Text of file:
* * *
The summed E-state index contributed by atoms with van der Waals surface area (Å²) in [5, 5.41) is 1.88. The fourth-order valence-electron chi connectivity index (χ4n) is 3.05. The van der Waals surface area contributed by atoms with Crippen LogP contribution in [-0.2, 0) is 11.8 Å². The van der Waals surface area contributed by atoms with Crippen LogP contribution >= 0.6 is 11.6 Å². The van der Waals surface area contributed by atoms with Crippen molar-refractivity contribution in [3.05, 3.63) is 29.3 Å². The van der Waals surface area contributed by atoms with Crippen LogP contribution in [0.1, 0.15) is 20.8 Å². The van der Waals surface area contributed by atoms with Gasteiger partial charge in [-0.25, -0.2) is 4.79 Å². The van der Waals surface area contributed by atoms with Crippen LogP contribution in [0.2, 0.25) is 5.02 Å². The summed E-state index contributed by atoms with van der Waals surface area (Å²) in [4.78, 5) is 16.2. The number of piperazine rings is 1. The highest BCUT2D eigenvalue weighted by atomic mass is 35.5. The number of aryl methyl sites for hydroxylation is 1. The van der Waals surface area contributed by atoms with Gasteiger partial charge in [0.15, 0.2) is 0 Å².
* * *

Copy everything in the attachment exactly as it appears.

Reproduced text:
The summed E-state index contributed by atoms with van der Waals surface area (Å²) in [5, 5.41) is 1.88. The fourth-order valence-electron chi connectivity index (χ4n) is 3.05. The van der Waals surface area contributed by atoms with Crippen LogP contribution in [-0.2, 0) is 11.8 Å². The van der Waals surface area contributed by atoms with Crippen LogP contribution >= 0.6 is 11.6 Å². The van der Waals surface area contributed by atoms with Crippen molar-refractivity contribution in [3.05, 3.63) is 29.3 Å². The van der Waals surface area contributed by atoms with Crippen LogP contribution in [0.1, 0.15) is 20.8 Å². The van der Waals surface area contributed by atoms with Gasteiger partial charge in [-0.25, -0.2) is 4.79 Å². The van der Waals surface area contributed by atoms with Crippen LogP contribution in [0.2, 0.25) is 5.02 Å². The summed E-state index contributed by atoms with van der Waals surface area (Å²) in [4.78, 5) is 16.2. The number of piperazine rings is 1. The highest BCUT2D eigenvalue weighted by atomic mass is 35.5. The number of aryl methyl sites for hydroxylation is 1. The van der Waals surface area contributed by atoms with Gasteiger partial charge in [0.15, 0.2) is 0 Å².